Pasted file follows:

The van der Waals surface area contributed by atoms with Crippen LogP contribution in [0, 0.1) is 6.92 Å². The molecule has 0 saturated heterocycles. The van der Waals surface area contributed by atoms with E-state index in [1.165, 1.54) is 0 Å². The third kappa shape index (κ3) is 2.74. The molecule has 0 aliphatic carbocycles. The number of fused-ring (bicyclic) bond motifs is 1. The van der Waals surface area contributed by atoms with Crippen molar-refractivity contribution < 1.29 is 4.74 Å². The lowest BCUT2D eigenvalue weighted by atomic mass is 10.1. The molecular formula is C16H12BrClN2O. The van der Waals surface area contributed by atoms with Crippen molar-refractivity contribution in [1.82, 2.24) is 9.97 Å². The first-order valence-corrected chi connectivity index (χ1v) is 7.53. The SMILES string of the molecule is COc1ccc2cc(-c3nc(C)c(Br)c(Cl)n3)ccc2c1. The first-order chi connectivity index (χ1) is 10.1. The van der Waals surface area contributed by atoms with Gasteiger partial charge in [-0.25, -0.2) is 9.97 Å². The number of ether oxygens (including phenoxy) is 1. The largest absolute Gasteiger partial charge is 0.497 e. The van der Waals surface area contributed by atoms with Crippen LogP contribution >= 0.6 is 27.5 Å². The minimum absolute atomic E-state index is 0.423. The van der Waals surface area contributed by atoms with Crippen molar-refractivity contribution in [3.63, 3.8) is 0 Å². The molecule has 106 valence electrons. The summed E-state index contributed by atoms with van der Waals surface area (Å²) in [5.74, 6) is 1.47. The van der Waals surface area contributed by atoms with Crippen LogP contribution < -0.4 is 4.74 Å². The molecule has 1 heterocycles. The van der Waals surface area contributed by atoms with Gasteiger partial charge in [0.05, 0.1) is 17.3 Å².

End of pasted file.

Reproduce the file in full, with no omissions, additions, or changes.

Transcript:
The van der Waals surface area contributed by atoms with Crippen LogP contribution in [0, 0.1) is 6.92 Å². The molecule has 0 saturated heterocycles. The van der Waals surface area contributed by atoms with E-state index in [1.165, 1.54) is 0 Å². The third kappa shape index (κ3) is 2.74. The molecule has 0 aliphatic carbocycles. The number of fused-ring (bicyclic) bond motifs is 1. The van der Waals surface area contributed by atoms with Crippen molar-refractivity contribution < 1.29 is 4.74 Å². The lowest BCUT2D eigenvalue weighted by atomic mass is 10.1. The molecular formula is C16H12BrClN2O. The van der Waals surface area contributed by atoms with Crippen molar-refractivity contribution in [1.82, 2.24) is 9.97 Å². The first-order valence-corrected chi connectivity index (χ1v) is 7.53. The SMILES string of the molecule is COc1ccc2cc(-c3nc(C)c(Br)c(Cl)n3)ccc2c1. The first-order chi connectivity index (χ1) is 10.1. The van der Waals surface area contributed by atoms with Gasteiger partial charge in [-0.25, -0.2) is 9.97 Å². The number of ether oxygens (including phenoxy) is 1. The largest absolute Gasteiger partial charge is 0.497 e. The van der Waals surface area contributed by atoms with Crippen LogP contribution >= 0.6 is 27.5 Å². The minimum absolute atomic E-state index is 0.423. The van der Waals surface area contributed by atoms with Crippen molar-refractivity contribution in [3.63, 3.8) is 0 Å². The molecule has 106 valence electrons. The summed E-state index contributed by atoms with van der Waals surface area (Å²) in [5.74, 6) is 1.47. The van der Waals surface area contributed by atoms with Crippen LogP contribution < -0.4 is 4.74 Å². The molecule has 1 heterocycles. The van der Waals surface area contributed by atoms with Gasteiger partial charge in [0.05, 0.1) is 17.3 Å².